2015 books

I didn’t read nearly as many books in 2015 as I set out to, but I did read some good ones.  Here’s a list of some of the books I read last year.

Got any good book recommendations for me?

By my Nature by Bob Hatfield
I really enjoyed reading this.  Written by one of my mother’s brothers, this is a book of essays on his life in the Pacific rain forest of Oregon.  From hunting bear, elk and mule deer to fishing for bass, catfish or river run steelhead, my Uncle Bob did his entire family a great service of recording these adventures.  Lessons of character and love of the land and of others are heartwarmingly told.

The River of Doubt by Candace Millard
Teddy Rosevelt’s South American expedition after a failed third attempt at a White House run almost killed him.  In fact, he almost took his own life.  This is a very good book.  Highly recommended.

To the Last Man by Zane Grey
My first western rag to read.  Way more kissing and way less gunfighting than I expected.

Fly Fishing Through The Mid Life Crisis by Lowell Raines
The author’s frequently espoused liberal beliefs would have been tolerable if he wasn’t so dog gone annoying about them.  I kept waiting for this one to get good, but all I came away with were a few glimpses of some nice times on a river.

Another Lousy Day in Paradise by John Gierach
I really enjoy fly fishing essays.  Mr. Gierach writes in a easy, familiar way.  If you have fly fished much at all you find yourself relating to the stories he tells.  Rather than envying him for his fishing expeditions, I find myself simply planning my own.

Moby Dick by Herman Melville
I finally got around to reading this classic.  I blogged about this one a few months ago here.  One of my favorite sentences in the entire volume, “Reality outran apprehension; Captain Ahab stood upon his quarterdeck.”  What a great introduction of the monomaniacal captain of the Pequod.

Go Set a Watchman by Harper Lee
This one surprised me a little.  It still deals with race relations and bigotry, and it doesn’t answer all the questions it raises, which is just fine.

Father Water, Mother Woods by Gary Paulsen
I saw this title and at first glance it sounded pretty new age.  Being the child of a very dysfunctional home, Mr. Paulson found refuge hunting and fishing in the northern woods and rivers around his home.  Touching essays of childhood, adventure, and growing up.

The Boys in the Boat by Daniel James Brown
This was one of my favorites last year.  It’s the story of the 1936 Olympic rowing team from the University of Washington.  It’s an inspirational story of determination, courage, and strength.  Great read – Highly Recommended!

In the Heart of the Sea by Nathaniel Philbrick
This is the story of the tragedy of the whaling ship Essex, which was attacked and sunk by a huge Sperm Whale.  It’s the true story that inspired much of Moby Dick.  There is also a wealth of information about the whaling industry in the 19th century, and of Nantucket Island.

The Revenant by Michael Punke
This is a work of historical fiction.  Hugh Glass, a trapper with the Rocky Mountain Fur Company is mauled by a bear.  Making matters worse, he is abandoned by his tropp, robbed of his rifle and knife and left to die.  He recovers and is bent on revenge.  The book goes into great detail (although somewhat conjured) of Mr. Glass’ recovery and survival in the winter mountains.  I was somewhat disappointed with the end of the book.  In fact, it didn’t seem to end; rather, it just stopped.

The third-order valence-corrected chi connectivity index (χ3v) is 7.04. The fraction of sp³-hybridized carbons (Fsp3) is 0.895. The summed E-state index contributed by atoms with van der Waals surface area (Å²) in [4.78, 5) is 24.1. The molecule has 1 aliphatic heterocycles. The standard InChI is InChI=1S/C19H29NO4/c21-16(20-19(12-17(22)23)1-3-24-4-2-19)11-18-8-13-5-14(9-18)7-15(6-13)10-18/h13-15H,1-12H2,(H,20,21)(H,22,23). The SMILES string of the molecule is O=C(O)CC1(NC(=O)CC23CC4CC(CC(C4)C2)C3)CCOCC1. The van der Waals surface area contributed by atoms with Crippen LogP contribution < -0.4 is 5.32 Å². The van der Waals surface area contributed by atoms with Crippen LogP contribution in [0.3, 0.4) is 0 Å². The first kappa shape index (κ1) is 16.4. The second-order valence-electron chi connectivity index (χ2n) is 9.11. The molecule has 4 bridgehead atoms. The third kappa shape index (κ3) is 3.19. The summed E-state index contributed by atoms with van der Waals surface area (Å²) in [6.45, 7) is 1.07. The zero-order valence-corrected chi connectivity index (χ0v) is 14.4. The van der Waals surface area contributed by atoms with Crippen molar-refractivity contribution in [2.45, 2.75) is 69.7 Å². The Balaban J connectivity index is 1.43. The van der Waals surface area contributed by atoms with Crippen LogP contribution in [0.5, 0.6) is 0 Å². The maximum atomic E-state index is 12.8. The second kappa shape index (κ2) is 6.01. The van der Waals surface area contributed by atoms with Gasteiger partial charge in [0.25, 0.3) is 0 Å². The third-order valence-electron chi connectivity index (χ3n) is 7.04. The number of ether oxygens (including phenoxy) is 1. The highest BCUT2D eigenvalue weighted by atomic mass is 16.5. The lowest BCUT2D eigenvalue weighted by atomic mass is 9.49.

Side note – I was very disappointed with the movie, which didn’t really follow the book at all, nor did it develop the characters very well.  So, you had to have read the book to make sense of the characters, but then the movie takes an extreme departure from the very book you have depended on for character development.  Leonardo DiCaprio’s performance was excellent, though.

What to Do When You Win The Powerball

Yesterday I went to the Dallas Safari Club show in Dallas, TX.  All I can say is they could have renamed it, “Things to do if you win at Powerball”.  Walking around, looking at firearms that cost as much as a house can tend to have a perspective-shifting effect on you.  After holding a $120,000 Beretta SO10 28 gauge O/U, or an $85,000 bolt-action .577 double-gun, you start thinking that “Maybe I really could afford a $4,000 shotgun”.


My birthday is two weeks away.  Here’s a Beretta SO10 28 gauge O/U for $120,000.  Just sayin’


An Abercombie and Fitch Rifle

Or, how about a three shotgun set of 28 gauge doubles for $176,000?  Sounds expensive, right?  But then you start thinking, “That’s only $58,800 per gun.”


Not bad when you consider they’re only $58,800 each.

There were plenty of offerings from Westley Richards for around $95,000.  If all of these are beneath your discriminating taste, how about a Holland & Holland Double rifle for $233,000?


Or, a house.

Of course it was fun to see the rifle previously owned by Ernest Hemingway, a Westley Richards .577 droplock double rifle.  All kidding aside, the art and craftsmanship of these firearms is truly inspiring.  Over 600 man hours goes into the hand crafting of a Westley Richards double rifle.  Click here for some examples of great craftsmanship and beauty.


Ernest Hemingway’s Rifle

If not a glimpse into how the other 1/2 live, maybe a glimpse into the other .00001%.

Happy New Year

I spent the morning away from home on this first day of 2016.  In the company of family in beautiful East Texas, I couldn’t have asked for a better way to ring in the new year.  Arriving back home mid-afternoon afforded me an opportunity to get a little fishing in.  A day that started with a blustery, frigid morning ended with a calm evening with a rich sky.  The kind of sky you get in Winter with the sun at it’s low angle.


An olive wooly bugger, which has been my go-to fly, produced nothing.  So after varying a few different retrieves, I switched to a fly that is nudging out the bugger for first consideration in my fly box.  The Cypret Minnow combined with the cold water of the farm pond quickly introduced me to a couple of White Crappie.

IMG_0423As I was fishing, a man walked up and introduced himself, then told me I could just call him Sarge.  No kidding.  Sarge.  We talked about fishing, what the new year might see, country life, about his career as a Green Beret, and he asked me about the Marine Corps decal on the back window of my truck, “My Son is a Marine”.